College Shopping – Smart Strategies to Use!

Ready to Go College Shopping?

Are you a junior or senior in high school thinking about going college shopping?  Feeling a little stressed about the best way to start your college search explorations?

Finding Colleges that Meet Your Academic and Personal Needs.

Goal: Meeting Your Academic and Personal Needs.

First of all, before you get too stressed, here are a few questions/issues you need to think about as you prepare to begin your college shopping activities:

  1. Do you want to live on campus or off campus, be a resident or commuter, and how far away from home do you really want to be.
  2. Would you prefer a large, medium, or small college or university campus; rural, suburban, or urban?
  3. Have you investigated each institution’s total cost of education: in-state or out-of-state tuition and fees, room and board, books and supplies, travel expenses, and incidentals; public or private at 2yr. or 4yr. institution?
  4. What do you really want to pursue as a future occupation or career?
  5. Have you compiled a comprehensive listing of all your skills, talents, and passions?
  6. Have you taken a career interest inventory assessment?
  7. Create, at least, 3 draft essays that you can tweak to tailor fit each admission and scholarship application.
  8. Ask for recommendations early in the process from teachers or administrators who know you and support your college and career goals.
  9. Provide your recommenders with your resume and a list of 2-5 bullet points as to why you are selecting a particular institution(s).
  10. If at all possible, visit the actual college or university campus. If not, then review the College Board’s Campus Visit Guide, use their resources and then plan accordingly.

My Future College Decision Maker

Once you have reviewed the above list of questions, create an Excel/Google spread sheet. Name it “My Future College Decision Maker”, listing all of your choices, short bio info, and key decision factors.  And include your “dream” and “safety” schools as well so you can get a solid overview of your shopping choices.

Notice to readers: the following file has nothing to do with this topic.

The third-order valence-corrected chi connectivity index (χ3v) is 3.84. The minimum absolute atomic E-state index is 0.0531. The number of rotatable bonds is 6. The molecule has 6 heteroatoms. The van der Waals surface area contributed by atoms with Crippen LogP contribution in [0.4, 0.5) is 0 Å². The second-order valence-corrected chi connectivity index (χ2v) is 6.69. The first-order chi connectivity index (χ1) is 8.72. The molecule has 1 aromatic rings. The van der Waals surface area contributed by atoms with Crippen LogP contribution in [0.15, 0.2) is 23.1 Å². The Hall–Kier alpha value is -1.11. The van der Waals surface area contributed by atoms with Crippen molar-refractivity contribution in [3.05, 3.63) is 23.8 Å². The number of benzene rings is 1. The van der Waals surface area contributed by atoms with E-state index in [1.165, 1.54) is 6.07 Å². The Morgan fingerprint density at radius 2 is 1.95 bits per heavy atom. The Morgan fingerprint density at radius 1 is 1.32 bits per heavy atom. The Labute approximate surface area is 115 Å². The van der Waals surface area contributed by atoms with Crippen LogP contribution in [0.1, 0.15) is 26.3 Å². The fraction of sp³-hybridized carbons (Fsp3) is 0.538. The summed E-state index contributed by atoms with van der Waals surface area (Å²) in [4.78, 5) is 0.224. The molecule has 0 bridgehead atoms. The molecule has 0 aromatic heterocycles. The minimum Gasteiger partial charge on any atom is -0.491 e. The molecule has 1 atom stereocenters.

And don’t be shy…this chart is for your eyes only!


What colleges do I want to attend…and where?

Suggested column headings (See Sample Below) to create your Future College Decision Maker tally sheet include:

Name of Institution
Admission Application Fee (List cost) Fee Waiver Eligible?
Total Cost of Education (List actual costs) Tuition and Fees
Room and Board
Books and Incidentals
Admission Application Requirements:ACT/SAT,
Admission Application Submission (submission  date)Early Action
Early Decision
Regular Admission
Financial Aid Application(submission date)FASFA
State Application
Institutional Application
Private Scholarships
Admission Decision
Financial Aid Received
My Ranking

Sample Decision Maker TallyRemember, the primary purpose for creating this chart is to give you a comprehensive, visual comparison of your choices and assist you in making the best informed decision possible.

Most of all, keep your tally up-to-date. So when it comes time for you to finally make that decision, you’ll have all the information you need to do so located in one, online file document.


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